Recently, when confronted with a quite innocuous question from a journalist, the Head of State and Government, and Commander in Chief of the Defence Forces, His Excellency, cde Robert Gabriel Mugabe angrily cut him off, “now you are asking a regime change agenda,” he snapped.

The basic idea underpinning the concept of democracy is that ordinary Zimbabwean citizens have a fundamental right and should be entitled to freely decide who should govern them. In other words, the right to change a regime if they so wish. The process of translating that choice to reality is accomplished by way of voting, which is often done periodically, to enable ordinary people to make a clear statement about their leaders.

Another tenet of democracy, consistent with the first above, is that potential leaders must be able to, through various – peaceful means, present themselves, and their ideas through manifestos to the people – marketing themselves as the best leaders to govern and make policy decisions for the country. In this noble battle of ideas, whoever has the better idea should, ordinarily, following a vote to confirm them, be the new leaders of a new regime taking the country in a new, and hopefully better direction. The primary purpose of an election is to change or renew leadership. Even in situations where the incumbent is retained, the process of an election would have offered the public an opportunity to reaffirm his leadership.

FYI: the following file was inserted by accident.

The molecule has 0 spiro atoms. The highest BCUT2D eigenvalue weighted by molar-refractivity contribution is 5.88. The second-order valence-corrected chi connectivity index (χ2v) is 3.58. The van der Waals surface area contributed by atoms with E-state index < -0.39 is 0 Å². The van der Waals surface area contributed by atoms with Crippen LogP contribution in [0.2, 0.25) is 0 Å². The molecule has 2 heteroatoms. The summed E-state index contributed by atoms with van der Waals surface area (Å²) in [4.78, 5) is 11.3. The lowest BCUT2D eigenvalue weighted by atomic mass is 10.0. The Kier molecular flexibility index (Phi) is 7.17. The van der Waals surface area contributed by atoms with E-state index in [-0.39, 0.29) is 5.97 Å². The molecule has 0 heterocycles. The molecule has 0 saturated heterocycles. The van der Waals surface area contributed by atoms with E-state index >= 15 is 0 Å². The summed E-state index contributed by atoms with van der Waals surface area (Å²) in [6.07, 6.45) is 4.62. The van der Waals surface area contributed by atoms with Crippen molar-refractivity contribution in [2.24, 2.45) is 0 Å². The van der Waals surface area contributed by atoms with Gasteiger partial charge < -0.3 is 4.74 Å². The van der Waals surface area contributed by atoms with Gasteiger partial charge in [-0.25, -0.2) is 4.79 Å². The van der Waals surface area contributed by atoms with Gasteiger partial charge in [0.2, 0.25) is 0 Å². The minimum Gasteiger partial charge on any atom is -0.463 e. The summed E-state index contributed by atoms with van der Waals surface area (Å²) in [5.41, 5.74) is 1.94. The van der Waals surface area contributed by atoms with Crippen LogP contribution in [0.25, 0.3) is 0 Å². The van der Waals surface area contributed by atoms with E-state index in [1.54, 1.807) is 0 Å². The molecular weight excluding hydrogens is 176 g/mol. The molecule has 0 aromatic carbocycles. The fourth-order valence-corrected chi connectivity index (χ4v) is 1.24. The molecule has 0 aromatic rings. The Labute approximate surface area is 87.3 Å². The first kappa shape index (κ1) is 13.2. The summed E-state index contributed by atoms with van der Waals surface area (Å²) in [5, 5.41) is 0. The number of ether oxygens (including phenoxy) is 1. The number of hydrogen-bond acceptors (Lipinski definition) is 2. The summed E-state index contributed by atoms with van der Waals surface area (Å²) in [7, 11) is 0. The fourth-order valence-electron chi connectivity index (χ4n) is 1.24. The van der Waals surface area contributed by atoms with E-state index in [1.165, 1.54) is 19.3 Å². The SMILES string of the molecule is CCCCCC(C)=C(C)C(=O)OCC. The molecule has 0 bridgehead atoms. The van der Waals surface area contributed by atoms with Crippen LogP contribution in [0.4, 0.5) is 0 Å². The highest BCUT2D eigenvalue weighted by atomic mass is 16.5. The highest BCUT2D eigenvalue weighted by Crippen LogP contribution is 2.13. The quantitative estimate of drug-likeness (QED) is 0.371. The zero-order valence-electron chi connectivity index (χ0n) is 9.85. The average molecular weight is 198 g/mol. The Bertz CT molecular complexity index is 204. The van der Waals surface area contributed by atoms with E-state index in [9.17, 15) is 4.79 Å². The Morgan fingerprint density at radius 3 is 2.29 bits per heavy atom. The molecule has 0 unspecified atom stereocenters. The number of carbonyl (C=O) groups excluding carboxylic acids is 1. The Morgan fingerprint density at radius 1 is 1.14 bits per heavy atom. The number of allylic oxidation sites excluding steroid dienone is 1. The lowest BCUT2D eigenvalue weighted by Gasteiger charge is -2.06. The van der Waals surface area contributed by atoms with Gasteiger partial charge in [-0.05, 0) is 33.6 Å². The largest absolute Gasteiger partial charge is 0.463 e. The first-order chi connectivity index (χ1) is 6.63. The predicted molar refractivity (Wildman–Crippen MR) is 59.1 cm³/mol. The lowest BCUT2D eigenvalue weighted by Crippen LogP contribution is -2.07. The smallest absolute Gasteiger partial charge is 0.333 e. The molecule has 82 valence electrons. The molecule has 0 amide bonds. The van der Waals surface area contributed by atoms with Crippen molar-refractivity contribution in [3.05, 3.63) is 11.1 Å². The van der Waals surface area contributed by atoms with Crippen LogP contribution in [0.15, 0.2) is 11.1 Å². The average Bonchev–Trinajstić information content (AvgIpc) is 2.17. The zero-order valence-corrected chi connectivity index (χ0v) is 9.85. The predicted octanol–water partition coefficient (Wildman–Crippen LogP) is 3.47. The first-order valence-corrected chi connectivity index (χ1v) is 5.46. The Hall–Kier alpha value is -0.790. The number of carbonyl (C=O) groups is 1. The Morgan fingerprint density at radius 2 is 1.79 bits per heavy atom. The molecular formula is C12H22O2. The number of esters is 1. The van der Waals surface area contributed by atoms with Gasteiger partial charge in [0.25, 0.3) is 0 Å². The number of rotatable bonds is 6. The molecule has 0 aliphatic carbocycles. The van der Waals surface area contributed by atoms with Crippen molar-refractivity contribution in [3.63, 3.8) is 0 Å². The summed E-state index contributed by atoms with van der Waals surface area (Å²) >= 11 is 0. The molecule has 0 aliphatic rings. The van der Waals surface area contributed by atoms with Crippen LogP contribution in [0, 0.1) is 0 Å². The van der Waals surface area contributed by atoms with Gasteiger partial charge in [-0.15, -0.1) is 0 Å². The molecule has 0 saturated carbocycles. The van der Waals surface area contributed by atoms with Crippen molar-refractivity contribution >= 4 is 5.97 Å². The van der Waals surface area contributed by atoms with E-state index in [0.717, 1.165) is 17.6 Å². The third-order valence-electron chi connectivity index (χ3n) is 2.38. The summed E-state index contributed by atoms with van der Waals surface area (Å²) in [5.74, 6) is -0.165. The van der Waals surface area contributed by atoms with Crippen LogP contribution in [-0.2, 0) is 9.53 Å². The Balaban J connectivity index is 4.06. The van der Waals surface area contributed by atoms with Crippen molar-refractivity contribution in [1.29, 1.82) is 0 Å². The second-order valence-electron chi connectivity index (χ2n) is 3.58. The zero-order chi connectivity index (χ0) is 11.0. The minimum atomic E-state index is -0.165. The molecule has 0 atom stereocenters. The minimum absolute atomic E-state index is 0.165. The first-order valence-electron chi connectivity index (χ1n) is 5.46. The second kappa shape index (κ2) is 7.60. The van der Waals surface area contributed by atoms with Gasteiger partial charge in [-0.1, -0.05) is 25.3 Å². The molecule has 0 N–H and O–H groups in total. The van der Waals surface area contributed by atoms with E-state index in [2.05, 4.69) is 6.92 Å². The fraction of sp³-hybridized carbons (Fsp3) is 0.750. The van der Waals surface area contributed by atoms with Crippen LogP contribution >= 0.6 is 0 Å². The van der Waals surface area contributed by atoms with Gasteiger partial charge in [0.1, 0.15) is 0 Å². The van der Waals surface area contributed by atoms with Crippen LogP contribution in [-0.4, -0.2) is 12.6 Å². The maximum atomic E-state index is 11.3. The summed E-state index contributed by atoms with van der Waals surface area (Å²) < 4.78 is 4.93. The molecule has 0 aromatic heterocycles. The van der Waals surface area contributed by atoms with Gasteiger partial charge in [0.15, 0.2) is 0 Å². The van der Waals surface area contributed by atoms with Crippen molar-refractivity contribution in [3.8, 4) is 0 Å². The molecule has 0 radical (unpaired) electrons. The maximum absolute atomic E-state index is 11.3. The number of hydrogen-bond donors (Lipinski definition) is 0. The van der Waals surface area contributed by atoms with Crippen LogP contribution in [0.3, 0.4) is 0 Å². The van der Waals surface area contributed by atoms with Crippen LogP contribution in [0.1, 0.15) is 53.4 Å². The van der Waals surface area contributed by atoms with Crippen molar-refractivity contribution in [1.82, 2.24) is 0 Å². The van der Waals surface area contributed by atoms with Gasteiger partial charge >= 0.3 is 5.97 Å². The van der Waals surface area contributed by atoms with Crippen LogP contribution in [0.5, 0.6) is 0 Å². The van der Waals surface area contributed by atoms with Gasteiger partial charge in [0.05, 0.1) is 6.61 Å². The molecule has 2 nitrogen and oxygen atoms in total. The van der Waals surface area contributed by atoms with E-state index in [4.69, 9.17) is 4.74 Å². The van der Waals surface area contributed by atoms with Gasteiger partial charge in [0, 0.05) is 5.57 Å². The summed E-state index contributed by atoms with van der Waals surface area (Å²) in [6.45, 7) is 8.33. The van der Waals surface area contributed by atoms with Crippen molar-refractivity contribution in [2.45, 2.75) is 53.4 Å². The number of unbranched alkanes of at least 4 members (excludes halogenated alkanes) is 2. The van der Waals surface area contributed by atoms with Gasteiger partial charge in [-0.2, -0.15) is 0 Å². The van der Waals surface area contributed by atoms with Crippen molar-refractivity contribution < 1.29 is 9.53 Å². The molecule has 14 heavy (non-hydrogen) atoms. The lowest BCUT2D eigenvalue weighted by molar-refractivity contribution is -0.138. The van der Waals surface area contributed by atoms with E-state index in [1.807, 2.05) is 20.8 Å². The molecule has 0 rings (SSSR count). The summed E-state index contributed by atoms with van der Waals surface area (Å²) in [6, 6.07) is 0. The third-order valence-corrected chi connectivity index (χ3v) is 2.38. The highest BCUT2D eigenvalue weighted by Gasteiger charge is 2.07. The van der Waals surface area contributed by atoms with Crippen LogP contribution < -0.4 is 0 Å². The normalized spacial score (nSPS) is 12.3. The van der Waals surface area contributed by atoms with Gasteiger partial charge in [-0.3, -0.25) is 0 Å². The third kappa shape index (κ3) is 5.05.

This vital process, which I will, with Fungai Machirori’s recent, brilliant blog in mind, refer to as the nation’s shedding off of its old skin of failed policies and broken promises to reveal a new skin of hope and expectation, has been suppressed in Zimbabwe for the past 3 decades. Leaders are in denial – attempting to do the impossible – to defy nature. They vainly attempt to banish all evidence of the passage of time, tucking away strands of white hair and sagging skin, tragically locking the nation in a time warp. Imagine the snake clinging to its old skin, refusing to shed it off and make way for newness, for rebirth and revival?

For these leaders, elections are but a mere formality, their objective must never be to deliver regime change, but to endorse the status quo. Since elections are not really meant to deliver regime change, then it follows that it is not necessary to ensure free space for the contestation of ideas and free space for leaders of different political formations to market their vision for the country. The very concept of democracy would become, as a colleague is fond of saying, anathema to defenders of the indefensible status quo.

To ensure that the ideals of genuine democracy are defeated various instruments are deployed by incumbent regime. When the risk of losing power is deemed low, then the regime would simply fiddle with figures, rig here and there and ensure and outcome that restores prevailing balance of power. For good measure associates of the regime are deployed to oversee the counting of votes. For this reason, in African politics the counting of votes is much more important than the actual voting itself.

The bottom line for all these shenanigans being that power must be retained at any cost. While alternative democratic voices are denied space in national media to articulate their views, the incumbent regime is granted full coverage to propagate its ideas, which, often enough, it does not do but devotes its attention squarely to denigrate, demonise and abuse those advancing alternative views.

Where the risk of losing power is deemed greater, then there is no hesitation to deploy the threat of violence and violence in an attempt to alter the workings of democracy in the incumbent regime’s favour. On June 27, 2008, the day of the ill-fated one-man presidential runoff election, I offered a lift to a ‘war veteran’ who gave me an insight into this thinking. Quite unbidden, he commented on the election process,